Having identified creative individuals, organizations need to protect and nurture their talents, enabling them to perform up to their potential. Numerous self-help guides on the market teach creativity-enhancing techniques for individuals and groups. One of the best for IS professionals is Couger's Creativity & Innovation in Information Systems Organizations [1]. Couger gives the same advice for nurturing creativity that the works of Tom Peters and others have made almost cliche:

  • Because not all creative efforts will be fruitful, organizations must be willing to take risks and tolerate failure.
  • Managers should shield employees from any external forces, particularly those within the organization, that tend to discourage creativity.
  • Managers should reduce workload pressure, especially unrealistic deadlines and excessive productivity expectations.
  • Managers should be supportive and encouraging of creative endeavors.
  • Employees should have freedom to pursue ideas and to decide how to do their jobs.
  • Employees need challenging work, along with awareness that what they do is important.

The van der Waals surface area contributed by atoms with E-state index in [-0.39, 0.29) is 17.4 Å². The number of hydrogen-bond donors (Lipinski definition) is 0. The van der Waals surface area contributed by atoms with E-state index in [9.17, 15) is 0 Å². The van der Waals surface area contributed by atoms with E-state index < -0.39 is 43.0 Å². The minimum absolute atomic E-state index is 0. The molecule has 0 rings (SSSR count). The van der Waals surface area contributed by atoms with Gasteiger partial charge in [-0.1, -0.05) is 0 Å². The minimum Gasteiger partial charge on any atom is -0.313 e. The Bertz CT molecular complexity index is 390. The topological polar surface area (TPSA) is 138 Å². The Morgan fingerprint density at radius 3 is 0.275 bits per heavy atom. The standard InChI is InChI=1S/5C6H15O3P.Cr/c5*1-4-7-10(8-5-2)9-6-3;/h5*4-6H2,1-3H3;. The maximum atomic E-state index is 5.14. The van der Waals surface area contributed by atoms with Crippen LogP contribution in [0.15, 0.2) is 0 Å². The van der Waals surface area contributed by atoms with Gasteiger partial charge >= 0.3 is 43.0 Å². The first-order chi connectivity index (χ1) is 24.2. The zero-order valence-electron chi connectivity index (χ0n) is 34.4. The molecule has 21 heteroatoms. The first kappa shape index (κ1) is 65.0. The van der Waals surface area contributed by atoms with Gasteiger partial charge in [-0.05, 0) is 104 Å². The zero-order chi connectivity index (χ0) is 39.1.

• Sufficient resources must be available for employees to accomplish their tasks.

Unfortunately, implementing these suggestions is not enough to ensure the fostering of employee creativity. Other impediments to creativity exist that self-help books tend to overlook. One is the effect of prior knowledge on creative efforts. Cognitive psychologists use two terms to describe this effect: fixation and structured imagination. Fixationsometimes referred to as "mental rut" [9]is an inability to switch from an inappropriate solution approach to a more productive one, while "structured imagination" refers to the common tendency not to deviate from what is already known during creative efforts.